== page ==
Aside from the main event, a couple of other middleweights have something to prove Saturday night, when Tureano Johnson of the Bahamas and Eamonn O’Kane of Ireland meet in the ring.
Upward mobility on the middleweight ladder is at stake for Johnson (18-1, 13 Kos) when he fights O’Kane (14-1-1, 5 Kos) Oct. 17, at Madison Square Garden.
It will be shown on HBO pay-per-view.
“I’m beyond overwhelmed to be a part of it,” said Johnson of fighting on the same card as world champions David Lemieux and Gennady Golovkin. “Before I’m a boxer, I am a fan. I believe you cannot blink your eyes for that fight. You’re going to get pure action.”
In fact, says Johnson, expect total action when he fights the Irishman O’Kane.
“I’m going to bring action and activity out of my fight, I assure you,” Johnson said.
Johnson’s boxing record suggests he’s not shy about meeting any middleweight in the boxing ring. Now 31, he knows chasing the middleweight world title demands immediate action.
“Thank God to give me the patience to be on the same card. Now the time has paid off and my dues have been paid for,” said Johnson, who trains in Washington D.C.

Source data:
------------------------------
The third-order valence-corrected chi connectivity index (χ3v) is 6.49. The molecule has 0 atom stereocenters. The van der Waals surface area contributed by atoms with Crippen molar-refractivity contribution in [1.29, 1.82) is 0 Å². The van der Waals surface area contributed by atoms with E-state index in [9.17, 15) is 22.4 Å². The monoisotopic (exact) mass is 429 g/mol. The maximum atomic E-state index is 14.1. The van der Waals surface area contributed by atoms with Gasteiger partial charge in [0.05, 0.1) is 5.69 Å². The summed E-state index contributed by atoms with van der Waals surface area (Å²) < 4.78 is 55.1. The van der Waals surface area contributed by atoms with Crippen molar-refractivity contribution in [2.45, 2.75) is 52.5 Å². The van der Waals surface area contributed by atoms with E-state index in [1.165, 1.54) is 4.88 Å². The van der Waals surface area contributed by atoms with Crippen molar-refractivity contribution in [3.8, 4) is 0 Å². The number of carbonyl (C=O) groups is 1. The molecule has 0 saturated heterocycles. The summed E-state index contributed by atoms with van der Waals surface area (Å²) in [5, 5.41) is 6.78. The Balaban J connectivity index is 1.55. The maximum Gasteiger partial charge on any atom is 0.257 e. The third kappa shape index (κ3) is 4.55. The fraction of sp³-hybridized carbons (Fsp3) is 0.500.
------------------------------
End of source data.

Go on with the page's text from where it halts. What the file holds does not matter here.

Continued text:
In his last fight Johnson defeated highly touted Colombian southpaw Alex Theran. The fight ended in a knockout after Johnson delivered Theran to the canvas twice before the bout was stopped in the fifth round. It took place at Madison Square Garden Theater last January. Johnson acquired the WBA International middleweight title.
Now, don’t expect O’Kane to go down easily or at all.
The Irish redhead from Banagher, Ireland is a head-first kind of slugger who likes to dig in the inside. This is his first trip to U.S. shores and fighting on a major card like this could bring out the fury in O’Kane.
Johnson expects O’Kane to be as tough as most Irish fighters tend to be.
“But if he can throw it, I can take it,” Johnson says. “I can’t say I’m one of the most technical fighters, or hardest punchers, but my heart will just keep going.”
It’s a 12-round fight for Johnson’s title.